Wild panda populations might be rising, but there are concerns over increasingly fragmented habitats.
Nature News doi: 10.1038/nature.2015.17020
IPCC prepares for new leadership and plans another assessment of climate science.
Nature News doi: 10.1038/nature.2015.17019
In drought-ridden US, water managers consider using a coating one molecule thick to reduce evaporation from reservoirs.
Nature News doi: 10.1038/nature.2015.17012
US agency launches project aimed at monitoring organ in real time.
Nature News doi: 10.1038/nature.2015.17017
Giant database captures fluctuating radioactivity levels in vegetables, fruit, meat and tea.
Nature News doi: 10.1038/nature.2015.17016
Finding suggests trade between British hunter-gatherers and European farmers.
Nature News doi: 10.1038/nature.2015.17010
Satellite data suggest that forest loss accelerated in the past 20 years, contradicting the United Nations' reports that it decreased.
Nature News doi: 10.1038/nature.2015.17009
Pharmaceutical company rescues landmark prostate-cancer treatment, Provenge.
Nature News doi: 10.1038/nature.2015.16990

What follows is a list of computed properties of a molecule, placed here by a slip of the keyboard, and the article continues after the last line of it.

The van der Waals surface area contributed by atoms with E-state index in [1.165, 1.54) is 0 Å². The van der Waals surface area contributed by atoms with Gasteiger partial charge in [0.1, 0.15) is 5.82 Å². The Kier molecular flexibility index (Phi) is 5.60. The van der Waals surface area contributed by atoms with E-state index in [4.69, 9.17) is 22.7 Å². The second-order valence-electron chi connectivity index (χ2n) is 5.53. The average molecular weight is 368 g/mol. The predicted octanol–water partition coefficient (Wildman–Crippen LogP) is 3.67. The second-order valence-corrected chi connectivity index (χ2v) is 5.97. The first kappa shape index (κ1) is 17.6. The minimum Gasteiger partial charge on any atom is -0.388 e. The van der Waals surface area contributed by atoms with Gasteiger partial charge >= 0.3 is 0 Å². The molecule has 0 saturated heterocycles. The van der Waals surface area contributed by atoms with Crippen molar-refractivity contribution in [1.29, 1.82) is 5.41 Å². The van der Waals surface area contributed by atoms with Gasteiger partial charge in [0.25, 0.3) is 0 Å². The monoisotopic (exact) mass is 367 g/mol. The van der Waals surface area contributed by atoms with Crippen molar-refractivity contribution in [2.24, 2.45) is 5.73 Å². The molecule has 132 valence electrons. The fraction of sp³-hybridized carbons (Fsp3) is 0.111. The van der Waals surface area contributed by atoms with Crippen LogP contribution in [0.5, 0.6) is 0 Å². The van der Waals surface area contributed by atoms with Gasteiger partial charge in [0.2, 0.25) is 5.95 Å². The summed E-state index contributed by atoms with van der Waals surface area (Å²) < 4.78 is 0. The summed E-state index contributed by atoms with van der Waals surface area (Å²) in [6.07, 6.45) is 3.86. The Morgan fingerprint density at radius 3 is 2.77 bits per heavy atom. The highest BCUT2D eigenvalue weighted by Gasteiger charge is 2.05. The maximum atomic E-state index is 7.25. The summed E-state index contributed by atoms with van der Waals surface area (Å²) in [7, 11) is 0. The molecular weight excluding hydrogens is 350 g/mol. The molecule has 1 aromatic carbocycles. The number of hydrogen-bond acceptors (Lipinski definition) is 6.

DeepMind computer provides new way to investigate how the brain works.
Nature 518 465 doi: 10.1038/518465a
The week in science: Head of Intergovernmental Panel on Climate Change resigns; Europe’s graphene project is on track; new killer virus discovered in United States.
Nature 518 460 doi: 10.1038/518460a
Graphical guide to the NASA missions that will provide the first close looks at Ceres and Pluto.
Nature 518 468 doi: 10.1038/518468a
Leslie and Eliot Young have spent their lives studying Pluto. Now they are gearing up for the biggest event of their careers.
Nature 518 470 doi: 10.1038/518470a
Guidelines should assist in diagnosis of brain disease seen in retired American footballers.
Nature 518 466 doi: 10.1038/518466a
London biomedical powerhouse fears that proposed route will disrupt delicate science experiments.
Nature 518 464 doi: 10.1038/518464a
Brain-scanning techniques promise to give an objective measure of whether someone is in pain, but researchers question whether they are reliable enough for the courtroom.
Nature 518 474 doi: 10.1038/518474a